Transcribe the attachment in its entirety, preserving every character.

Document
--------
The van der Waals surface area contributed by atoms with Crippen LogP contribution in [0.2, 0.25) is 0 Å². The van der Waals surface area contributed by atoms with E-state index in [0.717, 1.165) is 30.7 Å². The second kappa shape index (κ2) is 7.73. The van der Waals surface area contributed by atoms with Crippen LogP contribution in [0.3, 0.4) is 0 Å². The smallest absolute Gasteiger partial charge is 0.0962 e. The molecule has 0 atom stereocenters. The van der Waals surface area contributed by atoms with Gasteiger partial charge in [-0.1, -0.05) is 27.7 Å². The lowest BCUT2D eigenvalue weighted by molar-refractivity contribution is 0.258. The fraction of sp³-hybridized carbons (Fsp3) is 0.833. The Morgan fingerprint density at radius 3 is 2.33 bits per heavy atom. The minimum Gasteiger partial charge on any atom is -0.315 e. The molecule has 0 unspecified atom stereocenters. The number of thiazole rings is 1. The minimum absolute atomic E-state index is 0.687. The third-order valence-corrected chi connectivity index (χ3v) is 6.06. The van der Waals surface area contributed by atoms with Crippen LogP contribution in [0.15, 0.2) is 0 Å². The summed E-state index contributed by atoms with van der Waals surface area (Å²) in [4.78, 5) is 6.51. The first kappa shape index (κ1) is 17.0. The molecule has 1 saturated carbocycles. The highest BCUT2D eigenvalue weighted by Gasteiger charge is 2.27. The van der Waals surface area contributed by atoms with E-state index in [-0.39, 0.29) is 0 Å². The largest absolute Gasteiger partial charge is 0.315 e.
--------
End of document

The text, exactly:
The van der Waals surface area contributed by atoms with Crippen LogP contribution in [0.2, 0.25) is 0 Å². The van der Waals surface area contributed by atoms with E-state index in [0.717, 1.165) is 30.7 Å². The second kappa shape index (κ2) is 7.73. The van der Waals surface area contributed by atoms with Crippen LogP contribution in [0.3, 0.4) is 0 Å². The smallest absolute Gasteiger partial charge is 0.0962 e. The molecule has 0 atom stereocenters. The van der Waals surface area contributed by atoms with Gasteiger partial charge in [-0.1, -0.05) is 27.7 Å². The lowest BCUT2D eigenvalue weighted by molar-refractivity contribution is 0.258. The fraction of sp³-hybridized carbons (Fsp3) is 0.833. The Morgan fingerprint density at radius 3 is 2.33 bits per heavy atom. The minimum Gasteiger partial charge on any atom is -0.315 e. The molecule has 0 unspecified atom stereocenters. The number of thiazole rings is 1. The minimum absolute atomic E-state index is 0.687. The third-order valence-corrected chi connectivity index (χ3v) is 6.06. The van der Waals surface area contributed by atoms with Crippen LogP contribution in [0.15, 0.2) is 0 Å². The summed E-state index contributed by atoms with van der Waals surface area (Å²) in [4.78, 5) is 6.51. The first kappa shape index (κ1) is 17.0. The molecule has 1 saturated carbocycles. The highest BCUT2D eigenvalue weighted by Gasteiger charge is 2.27. The van der Waals surface area contributed by atoms with E-state index in [-0.39, 0.29) is 0 Å². The largest absolute Gasteiger partial charge is 0.315 e.